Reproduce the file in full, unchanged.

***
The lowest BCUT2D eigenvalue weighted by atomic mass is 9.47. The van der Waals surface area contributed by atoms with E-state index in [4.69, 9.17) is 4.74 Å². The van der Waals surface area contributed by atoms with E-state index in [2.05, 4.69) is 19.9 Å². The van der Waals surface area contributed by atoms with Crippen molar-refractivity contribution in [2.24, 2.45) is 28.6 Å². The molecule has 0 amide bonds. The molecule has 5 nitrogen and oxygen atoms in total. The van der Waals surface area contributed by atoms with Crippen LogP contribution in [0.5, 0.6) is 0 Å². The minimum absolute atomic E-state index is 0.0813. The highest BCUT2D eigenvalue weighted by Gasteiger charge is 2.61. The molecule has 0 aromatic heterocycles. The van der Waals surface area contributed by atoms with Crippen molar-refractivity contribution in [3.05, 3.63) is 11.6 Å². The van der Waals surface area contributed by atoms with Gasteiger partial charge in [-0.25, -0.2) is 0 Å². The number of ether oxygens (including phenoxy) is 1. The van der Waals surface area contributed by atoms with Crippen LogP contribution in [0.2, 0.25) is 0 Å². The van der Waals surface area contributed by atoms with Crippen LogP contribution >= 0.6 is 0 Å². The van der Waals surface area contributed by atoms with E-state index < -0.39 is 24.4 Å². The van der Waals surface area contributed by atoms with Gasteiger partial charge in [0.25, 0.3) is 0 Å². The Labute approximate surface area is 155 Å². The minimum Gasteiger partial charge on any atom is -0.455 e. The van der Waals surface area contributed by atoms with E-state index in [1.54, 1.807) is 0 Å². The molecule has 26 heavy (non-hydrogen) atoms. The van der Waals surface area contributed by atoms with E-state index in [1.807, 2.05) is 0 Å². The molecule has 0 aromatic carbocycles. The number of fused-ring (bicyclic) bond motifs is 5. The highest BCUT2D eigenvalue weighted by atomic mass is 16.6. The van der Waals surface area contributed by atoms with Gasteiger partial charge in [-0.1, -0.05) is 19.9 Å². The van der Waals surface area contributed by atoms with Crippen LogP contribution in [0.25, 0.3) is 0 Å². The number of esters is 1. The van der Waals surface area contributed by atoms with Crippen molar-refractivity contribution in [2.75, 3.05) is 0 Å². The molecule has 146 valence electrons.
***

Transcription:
The lowest BCUT2D eigenvalue weighted by atomic mass is 9.47. The van der Waals surface area contributed by atoms with E-state index in [4.69, 9.17) is 4.74 Å². The van der Waals surface area contributed by atoms with E-state index in [2.05, 4.69) is 19.9 Å². The van der Waals surface area contributed by atoms with Crippen molar-refractivity contribution in [2.24, 2.45) is 28.6 Å². The molecule has 0 amide bonds. The molecule has 5 nitrogen and oxygen atoms in total. The van der Waals surface area contributed by atoms with Crippen LogP contribution in [0.5, 0.6) is 0 Å². The minimum absolute atomic E-state index is 0.0813. The highest BCUT2D eigenvalue weighted by Gasteiger charge is 2.61. The molecule has 0 aromatic heterocycles. The van der Waals surface area contributed by atoms with Crippen molar-refractivity contribution in [3.05, 3.63) is 11.6 Å². The van der Waals surface area contributed by atoms with Gasteiger partial charge in [-0.25, -0.2) is 0 Å². The number of ether oxygens (including phenoxy) is 1. The van der Waals surface area contributed by atoms with Crippen LogP contribution in [0.2, 0.25) is 0 Å². The van der Waals surface area contributed by atoms with Crippen LogP contribution >= 0.6 is 0 Å². The van der Waals surface area contributed by atoms with E-state index < -0.39 is 24.4 Å². The van der Waals surface area contributed by atoms with Gasteiger partial charge in [0.25, 0.3) is 0 Å². The Labute approximate surface area is 155 Å². The minimum Gasteiger partial charge on any atom is -0.455 e. The van der Waals surface area contributed by atoms with E-state index in [1.54, 1.807) is 0 Å². The molecule has 26 heavy (non-hydrogen) atoms. The van der Waals surface area contributed by atoms with E-state index in [1.807, 2.05) is 0 Å². The molecule has 0 aromatic carbocycles. The number of fused-ring (bicyclic) bond motifs is 5. The highest BCUT2D eigenvalue weighted by atomic mass is 16.6. The van der Waals surface area contributed by atoms with Gasteiger partial charge in [-0.1, -0.05) is 19.9 Å². The van der Waals surface area contributed by atoms with Crippen LogP contribution in [0.25, 0.3) is 0 Å². The number of esters is 1. The van der Waals surface area contributed by atoms with Crippen molar-refractivity contribution in [2.75, 3.05) is 0 Å². The molecule has 146 valence electrons.